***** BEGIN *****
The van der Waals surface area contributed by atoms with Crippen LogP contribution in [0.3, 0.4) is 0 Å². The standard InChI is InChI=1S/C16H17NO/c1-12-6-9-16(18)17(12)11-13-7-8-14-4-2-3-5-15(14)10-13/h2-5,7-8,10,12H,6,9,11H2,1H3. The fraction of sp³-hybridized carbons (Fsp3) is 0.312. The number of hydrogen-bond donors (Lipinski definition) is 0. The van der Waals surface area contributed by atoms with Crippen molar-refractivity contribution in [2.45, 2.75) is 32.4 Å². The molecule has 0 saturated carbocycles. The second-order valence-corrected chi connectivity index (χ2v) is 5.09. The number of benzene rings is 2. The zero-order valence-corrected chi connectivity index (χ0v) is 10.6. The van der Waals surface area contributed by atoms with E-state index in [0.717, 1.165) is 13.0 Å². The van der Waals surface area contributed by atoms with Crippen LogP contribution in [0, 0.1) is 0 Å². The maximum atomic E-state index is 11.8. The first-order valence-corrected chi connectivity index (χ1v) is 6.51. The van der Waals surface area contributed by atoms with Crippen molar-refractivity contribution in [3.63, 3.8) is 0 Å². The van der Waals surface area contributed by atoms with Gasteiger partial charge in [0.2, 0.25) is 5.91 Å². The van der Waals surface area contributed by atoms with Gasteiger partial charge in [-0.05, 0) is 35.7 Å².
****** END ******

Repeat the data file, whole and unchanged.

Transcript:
The van der Waals surface area contributed by atoms with Crippen LogP contribution in [0.3, 0.4) is 0 Å². The standard InChI is InChI=1S/C16H17NO/c1-12-6-9-16(18)17(12)11-13-7-8-14-4-2-3-5-15(14)10-13/h2-5,7-8,10,12H,6,9,11H2,1H3. The fraction of sp³-hybridized carbons (Fsp3) is 0.312. The number of hydrogen-bond donors (Lipinski definition) is 0. The van der Waals surface area contributed by atoms with Crippen molar-refractivity contribution in [2.45, 2.75) is 32.4 Å². The molecule has 0 saturated carbocycles. The second-order valence-corrected chi connectivity index (χ2v) is 5.09. The number of benzene rings is 2. The zero-order valence-corrected chi connectivity index (χ0v) is 10.6. The van der Waals surface area contributed by atoms with E-state index in [0.717, 1.165) is 13.0 Å². The van der Waals surface area contributed by atoms with Crippen LogP contribution in [0, 0.1) is 0 Å². The maximum atomic E-state index is 11.8. The first-order valence-corrected chi connectivity index (χ1v) is 6.51. The van der Waals surface area contributed by atoms with Crippen molar-refractivity contribution in [3.63, 3.8) is 0 Å². The van der Waals surface area contributed by atoms with Gasteiger partial charge in [0.2, 0.25) is 5.91 Å². The van der Waals surface area contributed by atoms with Gasteiger partial charge in [-0.05, 0) is 35.7 Å².